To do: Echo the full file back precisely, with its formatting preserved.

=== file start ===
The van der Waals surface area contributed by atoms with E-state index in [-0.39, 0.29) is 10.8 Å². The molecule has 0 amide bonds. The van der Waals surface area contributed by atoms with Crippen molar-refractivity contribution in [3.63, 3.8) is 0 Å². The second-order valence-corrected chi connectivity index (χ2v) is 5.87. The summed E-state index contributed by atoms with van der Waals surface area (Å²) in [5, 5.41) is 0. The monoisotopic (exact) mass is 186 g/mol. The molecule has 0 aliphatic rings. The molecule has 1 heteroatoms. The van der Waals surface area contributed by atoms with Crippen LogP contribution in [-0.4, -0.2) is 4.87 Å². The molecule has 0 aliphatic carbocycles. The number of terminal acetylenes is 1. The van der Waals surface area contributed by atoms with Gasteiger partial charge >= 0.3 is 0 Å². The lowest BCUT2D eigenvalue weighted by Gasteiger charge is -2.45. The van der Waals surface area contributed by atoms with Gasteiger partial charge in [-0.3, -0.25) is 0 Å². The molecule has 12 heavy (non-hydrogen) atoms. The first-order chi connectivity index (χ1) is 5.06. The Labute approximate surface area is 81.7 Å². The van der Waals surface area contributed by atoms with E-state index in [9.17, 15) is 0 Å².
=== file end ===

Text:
The van der Waals surface area contributed by atoms with E-state index in [-0.39, 0.29) is 10.8 Å². The molecule has 0 amide bonds. The van der Waals surface area contributed by atoms with Crippen molar-refractivity contribution in [3.63, 3.8) is 0 Å². The second-order valence-corrected chi connectivity index (χ2v) is 5.87. The summed E-state index contributed by atoms with van der Waals surface area (Å²) in [5, 5.41) is 0. The monoisotopic (exact) mass is 186 g/mol. The molecule has 0 aliphatic rings. The molecule has 1 heteroatoms. The van der Waals surface area contributed by atoms with Crippen LogP contribution in [-0.4, -0.2) is 4.87 Å². The molecule has 0 aliphatic carbocycles. The number of terminal acetylenes is 1. The van der Waals surface area contributed by atoms with Gasteiger partial charge >= 0.3 is 0 Å². The lowest BCUT2D eigenvalue weighted by Gasteiger charge is -2.45. The van der Waals surface area contributed by atoms with Gasteiger partial charge in [-0.3, -0.25) is 0 Å². The molecule has 12 heavy (non-hydrogen) atoms. The first-order chi connectivity index (χ1) is 5.06. The Labute approximate surface area is 81.7 Å². The van der Waals surface area contributed by atoms with E-state index in [9.17, 15) is 0 Å².